USAirways wants to acquire American Airlines as it emerges from Chapter 11 bankruptcy protection. This is yet another anti-competitive, job-killing airline merger that will fail to fulfill its promises, no matter how much the top executives make. The Obama administration needs to stop it.
The old USAir was a product of many mergers. It had a reputation for acquiring well-run airlines, especially Piedmont and Pacific Southwest, and promptly ruining them — but not before destroying thousands of jobs and closing hubs, such as the efficient Piedmont hub in Dayton, Ohio. Not for nothing was the joke that USAir stood for “Unfortunately, Still Allegheny In Reality,” harkening to its original, troubled roots. America West Airlines merged with USAirways in 2005 and CEO Doug Parker has been more interested in selling off the airline than actually serving customers ever since.
American, led for clueless years by Bob “Lumpy” Crandall, plans to slash at least 14,200 jobs and abrogate union contracts — the joys of Chapter 11. It may want to emerge as a stand-alone carrier. USAirways has been wooing the unions, promising a better deal. A merger won’t be a better deal for customers or, ultimately, the remaining workers.
If USAirways succeeds, it will mean one less competitor, one less choice, in an already highly consolidated industry. United and Continental merged, as did Delta and Northwest. TWA is long gone, acquired by American (gee, that worked out well). Along the way are devastated communities that lost hubs, jobs and service. The bad guys are always the unionized workers of these “legacy carriers,” never the CEOs who looted the treasury for compensation or ran the companies into the ground when faced with nimble competition from Southwest.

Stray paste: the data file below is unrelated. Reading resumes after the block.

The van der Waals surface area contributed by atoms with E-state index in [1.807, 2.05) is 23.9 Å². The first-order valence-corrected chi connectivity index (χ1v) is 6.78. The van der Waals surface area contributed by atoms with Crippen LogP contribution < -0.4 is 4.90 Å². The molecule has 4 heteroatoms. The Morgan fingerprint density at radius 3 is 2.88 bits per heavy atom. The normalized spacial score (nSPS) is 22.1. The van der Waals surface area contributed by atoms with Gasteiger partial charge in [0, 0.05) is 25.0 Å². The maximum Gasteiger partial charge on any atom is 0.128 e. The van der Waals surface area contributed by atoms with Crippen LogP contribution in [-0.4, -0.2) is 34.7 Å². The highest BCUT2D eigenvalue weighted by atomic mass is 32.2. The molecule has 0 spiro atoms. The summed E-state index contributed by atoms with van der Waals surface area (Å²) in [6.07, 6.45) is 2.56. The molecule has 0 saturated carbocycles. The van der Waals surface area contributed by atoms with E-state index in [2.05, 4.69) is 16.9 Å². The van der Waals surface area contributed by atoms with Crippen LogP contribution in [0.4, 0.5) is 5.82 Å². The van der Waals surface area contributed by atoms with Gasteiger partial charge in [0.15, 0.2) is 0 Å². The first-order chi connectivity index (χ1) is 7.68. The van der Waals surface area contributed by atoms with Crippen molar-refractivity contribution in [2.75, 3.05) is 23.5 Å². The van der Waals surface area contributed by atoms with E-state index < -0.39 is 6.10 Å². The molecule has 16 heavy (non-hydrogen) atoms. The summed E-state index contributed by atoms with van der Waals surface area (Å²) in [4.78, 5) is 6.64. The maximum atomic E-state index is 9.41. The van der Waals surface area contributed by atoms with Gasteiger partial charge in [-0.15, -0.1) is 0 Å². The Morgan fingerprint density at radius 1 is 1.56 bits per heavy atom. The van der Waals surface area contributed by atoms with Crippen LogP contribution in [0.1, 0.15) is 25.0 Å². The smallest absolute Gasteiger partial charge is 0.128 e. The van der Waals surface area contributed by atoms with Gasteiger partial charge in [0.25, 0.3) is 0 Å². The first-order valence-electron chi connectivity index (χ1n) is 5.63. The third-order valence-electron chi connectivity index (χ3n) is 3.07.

The one thing consolidation has proved is that mergers don’t succeed, beyond providing a few golden parachutes. If American can’t stand alone, let it be liquidated. And in an industry heavily subsidized by taxpayers, let the federal government be more focused on reducing barriers to entry by new competition and ensuring existing competition. Sorry, Doug. Not this time. Off to the golf course with ye.
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Today’s Econ Haiku:
Those everyday low prices
Come with mordida